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Beyond the Box Score: Pac 10 Edition (Part Two)

Part One

California (3-6)

Game-Changing Stats

  • Q2 Defense
  • Rushing Offense, particularly on 1st Downs/Non-Passing Downs
  • Q4 Offense
  • Redzone Offense

Top Ranks

#2: Offensive Q2 Passing S&P+
#3: Offensive 1st Down S&P+
#4: Offensive Q2 S&P+
#5: Offensive Non-Passing Downs S&P+

Bottom Ranks

#121: Defensive 2nd Down Passing S&P+
#114: Defensive Q2 Rushing S&P+
#105: Defensive 2nd Down S&P+
#103: Defensive Q3 Passing S&P+

Raise your hand if you realized that Cal finished below both Oregon State and Arizona in the Pac 10 standings last year.  Yeah, that's what I thought.  On October 13, Cal was 5-0 and #2 in the country, having just won in Eugene the previous week.  Two months later, Cal was 6-6.  The only thing that prevented them from missing a bowl altogether was a 3-point home win against lowly Wazzu.  Injuries to Nate Longshore and Desean Jackson slowed the offense down, but...I mean...that collapse is just staggering.  That they actually managed to win the bowl game after falling behind big early, after awful performances at Washington (37-23) and Stanford (20-13) to end the season, is somewhat miraculous.

Few coaches in America are probably happier to start a new season than Jeff Tedford.  Nevermind that he has to replace most of his skill position players--Justin Forsett, DeSean Jackson, Lavelle Hawkins, Robert Jordan--he's got both QBs and most of his top defenders back, and...well...2008 probably can't be more painful than 2007.  The main source of attention this August has been the QB battle, and it appears for now that Longshore is holding off Kevin Riley, who filled in for him with decent results last fall.  Longshore seems to be a pretty frustrating guy--he's capable of more than any of the other QBs, both good and bad.  Despite solid protection from the O-line last year, he managed only a 16-13 TD-INT ratio.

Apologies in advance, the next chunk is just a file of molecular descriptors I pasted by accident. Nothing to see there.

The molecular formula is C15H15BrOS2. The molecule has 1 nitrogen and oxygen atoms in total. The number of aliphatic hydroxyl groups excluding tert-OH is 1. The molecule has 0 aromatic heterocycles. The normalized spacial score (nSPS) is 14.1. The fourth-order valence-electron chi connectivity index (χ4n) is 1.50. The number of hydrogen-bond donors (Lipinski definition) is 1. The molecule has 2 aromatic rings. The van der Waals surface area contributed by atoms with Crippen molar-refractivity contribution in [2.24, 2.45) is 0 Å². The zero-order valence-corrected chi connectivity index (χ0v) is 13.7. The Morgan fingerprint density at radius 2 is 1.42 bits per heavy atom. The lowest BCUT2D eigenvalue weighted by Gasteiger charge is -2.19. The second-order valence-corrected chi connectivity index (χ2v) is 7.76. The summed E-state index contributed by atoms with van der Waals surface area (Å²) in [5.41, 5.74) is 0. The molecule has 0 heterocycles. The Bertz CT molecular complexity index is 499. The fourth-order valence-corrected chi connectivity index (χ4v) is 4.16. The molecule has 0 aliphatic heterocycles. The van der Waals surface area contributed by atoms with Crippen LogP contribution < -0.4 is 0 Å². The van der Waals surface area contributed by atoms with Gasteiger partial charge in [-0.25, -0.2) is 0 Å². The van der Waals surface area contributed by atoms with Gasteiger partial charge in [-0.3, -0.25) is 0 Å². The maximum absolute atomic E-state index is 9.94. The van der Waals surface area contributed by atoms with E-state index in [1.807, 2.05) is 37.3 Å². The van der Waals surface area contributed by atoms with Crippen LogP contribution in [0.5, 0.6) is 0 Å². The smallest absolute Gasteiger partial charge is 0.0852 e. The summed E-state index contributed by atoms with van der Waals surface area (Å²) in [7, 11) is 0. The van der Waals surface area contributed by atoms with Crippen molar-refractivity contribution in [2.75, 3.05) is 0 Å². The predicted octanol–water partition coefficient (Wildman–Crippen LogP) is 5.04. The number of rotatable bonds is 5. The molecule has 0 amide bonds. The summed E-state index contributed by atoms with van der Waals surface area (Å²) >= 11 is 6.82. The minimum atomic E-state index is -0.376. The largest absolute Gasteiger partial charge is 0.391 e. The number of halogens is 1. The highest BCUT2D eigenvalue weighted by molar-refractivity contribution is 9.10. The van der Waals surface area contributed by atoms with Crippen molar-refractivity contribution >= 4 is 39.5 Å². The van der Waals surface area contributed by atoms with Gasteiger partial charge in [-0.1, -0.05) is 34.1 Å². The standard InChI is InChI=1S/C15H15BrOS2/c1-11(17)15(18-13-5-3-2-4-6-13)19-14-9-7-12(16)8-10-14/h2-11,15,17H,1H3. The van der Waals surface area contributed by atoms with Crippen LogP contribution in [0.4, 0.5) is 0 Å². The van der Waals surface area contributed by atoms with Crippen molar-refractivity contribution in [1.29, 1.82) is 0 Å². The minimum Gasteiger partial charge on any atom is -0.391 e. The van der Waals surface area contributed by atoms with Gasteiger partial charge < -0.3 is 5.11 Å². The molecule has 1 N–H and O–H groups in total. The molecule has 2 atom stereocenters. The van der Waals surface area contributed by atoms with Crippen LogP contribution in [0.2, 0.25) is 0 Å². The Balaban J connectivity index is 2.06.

Whoever wins the QB battle, he'll have nothing but new weapons around him.  You can't figure a Jeff Tedford offense will be unproductive, but this year will test that theory.  Youngsters like Jahvid Best, Shane Vereen and Tracy Slocum are battling for the RB job, while the likes of JUCO transfer Verran Tucker, Florida transfer Nyan Boateng, and some other young players are fighting for WR PT.

Defensively, Cal has some potential star power.  The LB corps of Zack Follett, Anthony Felder and Worrell Williams is potentially outstanding, Syd'Quan Thompson is looking good at CB (plus his CB counterpart will likely be either Chris Conte or Darian Hagan's Son, both of whom got PT as true freshmen last year.  Plus, the D-Line returns quite a bit of experience, led by DE Tyson Alualu, but they need to produce a better pass rush.

In all, the defense should be solid, and the offense will be athletic, but it likely all boils down to QB performance.  Longshore looks the part (6'5, 230+) but has only managed a 41-27 TD-INT ratio in his career; Riley got some good experience last year but wasn't able to differentiate himself from Longshore.  One of them has to seize the opportunity and lead Cal back to what it's capable of achieving.

Verdict: I can't imagine Cal gravitates toward .500 again, but collapses like last year's can linger for a while.  Getting a lot of new blood in the skill positions might actually be a good thing, but one of the QBs has to become a strong leader.

Washington State (3-6)

Game-Changing Stats

  • Overall Defense, close games
  • Defensive Success Rates
  • 3rd Down Rushing Defense
  • Q4 Offense

Top Ranks

#6: Offensive Passing Downs S&P+
#7: Offensive Passing Downs Passing S&P+
#9: Offensive Q3 Passing S&P+
#10: Offensive Q4 Passing S&P+

Bottom Ranks

#125: Defensive Q4 Rushing S&P+
#123: Defensive Passing Downs S&P+
#123: Defensive Q1 S&P+, Defensive Q1 Rushing S&P+
#122: Defensive Q3 Passing S&P+

Bill Doba inherited Mike Price's personnel in 2003 and led it to 10 wins.  Unfortunately, Doba wasn't good enough at recruiting and/or development to keep them there.  In the last four seasons, Wazzu won 5, 4, 6, and 5 games and was actually lucky to win that many in '07.  They went 1-2 in games decided by a TD or less, and were -2 in turnovers, so they actually came close to doing even better, but the stats just didn't back up the results.  This was a pretty untalented team, and unfortunately for new coach Paul Wulff, it's going to take him a while to change that.  He inherits a team with some defensive potential among the front seven and a solid O-line...and that's about it.